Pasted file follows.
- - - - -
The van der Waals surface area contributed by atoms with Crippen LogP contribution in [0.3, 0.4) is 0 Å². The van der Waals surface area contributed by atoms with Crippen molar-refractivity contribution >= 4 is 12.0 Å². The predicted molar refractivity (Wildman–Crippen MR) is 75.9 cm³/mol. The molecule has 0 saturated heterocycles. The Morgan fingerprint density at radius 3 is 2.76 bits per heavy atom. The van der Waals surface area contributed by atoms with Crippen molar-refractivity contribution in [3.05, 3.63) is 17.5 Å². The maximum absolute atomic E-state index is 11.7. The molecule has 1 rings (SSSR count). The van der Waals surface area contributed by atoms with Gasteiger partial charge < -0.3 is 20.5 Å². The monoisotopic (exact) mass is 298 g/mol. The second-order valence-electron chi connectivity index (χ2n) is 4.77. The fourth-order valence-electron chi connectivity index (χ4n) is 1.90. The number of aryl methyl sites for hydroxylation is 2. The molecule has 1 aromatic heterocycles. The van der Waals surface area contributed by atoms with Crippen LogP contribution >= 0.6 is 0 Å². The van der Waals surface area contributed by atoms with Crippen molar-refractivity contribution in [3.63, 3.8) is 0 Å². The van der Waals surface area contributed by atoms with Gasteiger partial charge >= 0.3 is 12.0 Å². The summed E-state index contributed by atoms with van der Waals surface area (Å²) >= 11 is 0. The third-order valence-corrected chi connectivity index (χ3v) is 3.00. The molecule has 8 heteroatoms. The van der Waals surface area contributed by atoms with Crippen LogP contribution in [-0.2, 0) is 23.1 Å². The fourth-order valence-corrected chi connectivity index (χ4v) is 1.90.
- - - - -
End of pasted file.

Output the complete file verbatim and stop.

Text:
The van der Waals surface area contributed by atoms with Crippen LogP contribution in [0.3, 0.4) is 0 Å². The van der Waals surface area contributed by atoms with Crippen molar-refractivity contribution >= 4 is 12.0 Å². The predicted molar refractivity (Wildman–Crippen MR) is 75.9 cm³/mol. The molecule has 0 saturated heterocycles. The Morgan fingerprint density at radius 3 is 2.76 bits per heavy atom. The van der Waals surface area contributed by atoms with Crippen molar-refractivity contribution in [3.05, 3.63) is 17.5 Å². The maximum absolute atomic E-state index is 11.7. The molecule has 1 rings (SSSR count). The van der Waals surface area contributed by atoms with Gasteiger partial charge < -0.3 is 20.5 Å². The monoisotopic (exact) mass is 298 g/mol. The second-order valence-electron chi connectivity index (χ2n) is 4.77. The fourth-order valence-electron chi connectivity index (χ4n) is 1.90. The number of aryl methyl sites for hydroxylation is 2. The molecule has 1 aromatic heterocycles. The van der Waals surface area contributed by atoms with Crippen LogP contribution >= 0.6 is 0 Å². The van der Waals surface area contributed by atoms with Crippen molar-refractivity contribution in [3.63, 3.8) is 0 Å². The van der Waals surface area contributed by atoms with Gasteiger partial charge >= 0.3 is 12.0 Å². The summed E-state index contributed by atoms with van der Waals surface area (Å²) >= 11 is 0. The third-order valence-corrected chi connectivity index (χ3v) is 3.00. The molecule has 8 heteroatoms. The van der Waals surface area contributed by atoms with Crippen LogP contribution in [-0.2, 0) is 23.1 Å². The fourth-order valence-corrected chi connectivity index (χ4v) is 1.90.